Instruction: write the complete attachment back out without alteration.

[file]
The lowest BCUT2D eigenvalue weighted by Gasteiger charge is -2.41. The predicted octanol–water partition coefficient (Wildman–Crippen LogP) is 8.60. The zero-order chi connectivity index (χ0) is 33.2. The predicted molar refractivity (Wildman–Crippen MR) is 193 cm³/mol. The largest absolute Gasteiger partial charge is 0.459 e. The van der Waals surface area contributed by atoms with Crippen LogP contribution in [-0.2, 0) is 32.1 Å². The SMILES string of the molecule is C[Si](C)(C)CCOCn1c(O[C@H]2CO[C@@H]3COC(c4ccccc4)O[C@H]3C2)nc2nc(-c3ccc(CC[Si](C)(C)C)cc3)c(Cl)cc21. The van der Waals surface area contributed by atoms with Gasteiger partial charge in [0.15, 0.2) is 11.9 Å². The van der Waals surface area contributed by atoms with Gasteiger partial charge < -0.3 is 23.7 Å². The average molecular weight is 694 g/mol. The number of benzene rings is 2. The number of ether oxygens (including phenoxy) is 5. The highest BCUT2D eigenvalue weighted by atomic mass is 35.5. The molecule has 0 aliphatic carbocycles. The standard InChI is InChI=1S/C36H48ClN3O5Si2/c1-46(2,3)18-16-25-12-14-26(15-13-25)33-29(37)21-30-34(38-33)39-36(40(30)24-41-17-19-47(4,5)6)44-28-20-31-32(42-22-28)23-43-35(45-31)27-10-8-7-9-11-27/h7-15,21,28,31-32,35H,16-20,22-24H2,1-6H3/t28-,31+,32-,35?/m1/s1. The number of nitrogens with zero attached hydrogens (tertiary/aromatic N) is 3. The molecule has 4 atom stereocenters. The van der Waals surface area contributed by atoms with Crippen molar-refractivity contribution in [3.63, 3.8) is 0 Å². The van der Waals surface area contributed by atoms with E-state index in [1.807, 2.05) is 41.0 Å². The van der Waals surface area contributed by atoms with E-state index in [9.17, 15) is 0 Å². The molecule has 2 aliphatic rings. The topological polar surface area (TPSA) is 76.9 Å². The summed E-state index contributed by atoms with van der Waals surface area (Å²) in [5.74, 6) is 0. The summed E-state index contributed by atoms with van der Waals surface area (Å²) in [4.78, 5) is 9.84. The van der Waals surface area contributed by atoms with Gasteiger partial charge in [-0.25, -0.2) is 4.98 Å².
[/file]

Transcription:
The lowest BCUT2D eigenvalue weighted by Gasteiger charge is -2.41. The predicted octanol–water partition coefficient (Wildman–Crippen LogP) is 8.60. The zero-order chi connectivity index (χ0) is 33.2. The predicted molar refractivity (Wildman–Crippen MR) is 193 cm³/mol. The largest absolute Gasteiger partial charge is 0.459 e. The van der Waals surface area contributed by atoms with Crippen LogP contribution in [-0.2, 0) is 32.1 Å². The SMILES string of the molecule is C[Si](C)(C)CCOCn1c(O[C@H]2CO[C@@H]3COC(c4ccccc4)O[C@H]3C2)nc2nc(-c3ccc(CC[Si](C)(C)C)cc3)c(Cl)cc21. The van der Waals surface area contributed by atoms with Gasteiger partial charge in [0.15, 0.2) is 11.9 Å². The van der Waals surface area contributed by atoms with Gasteiger partial charge < -0.3 is 23.7 Å². The average molecular weight is 694 g/mol. The number of benzene rings is 2. The number of ether oxygens (including phenoxy) is 5. The highest BCUT2D eigenvalue weighted by atomic mass is 35.5. The molecule has 0 aliphatic carbocycles. The standard InChI is InChI=1S/C36H48ClN3O5Si2/c1-46(2,3)18-16-25-12-14-26(15-13-25)33-29(37)21-30-34(38-33)39-36(40(30)24-41-17-19-47(4,5)6)44-28-20-31-32(42-22-28)23-43-35(45-31)27-10-8-7-9-11-27/h7-15,21,28,31-32,35H,16-20,22-24H2,1-6H3/t28-,31+,32-,35?/m1/s1. The number of nitrogens with zero attached hydrogens (tertiary/aromatic N) is 3. The molecule has 4 atom stereocenters. The van der Waals surface area contributed by atoms with Crippen molar-refractivity contribution in [3.63, 3.8) is 0 Å². The van der Waals surface area contributed by atoms with E-state index in [1.807, 2.05) is 41.0 Å². The van der Waals surface area contributed by atoms with E-state index in [9.17, 15) is 0 Å². The molecule has 2 aliphatic rings. The topological polar surface area (TPSA) is 76.9 Å². The summed E-state index contributed by atoms with van der Waals surface area (Å²) in [5.74, 6) is 0. The summed E-state index contributed by atoms with van der Waals surface area (Å²) in [4.78, 5) is 9.84. The van der Waals surface area contributed by atoms with Gasteiger partial charge in [-0.25, -0.2) is 4.98 Å².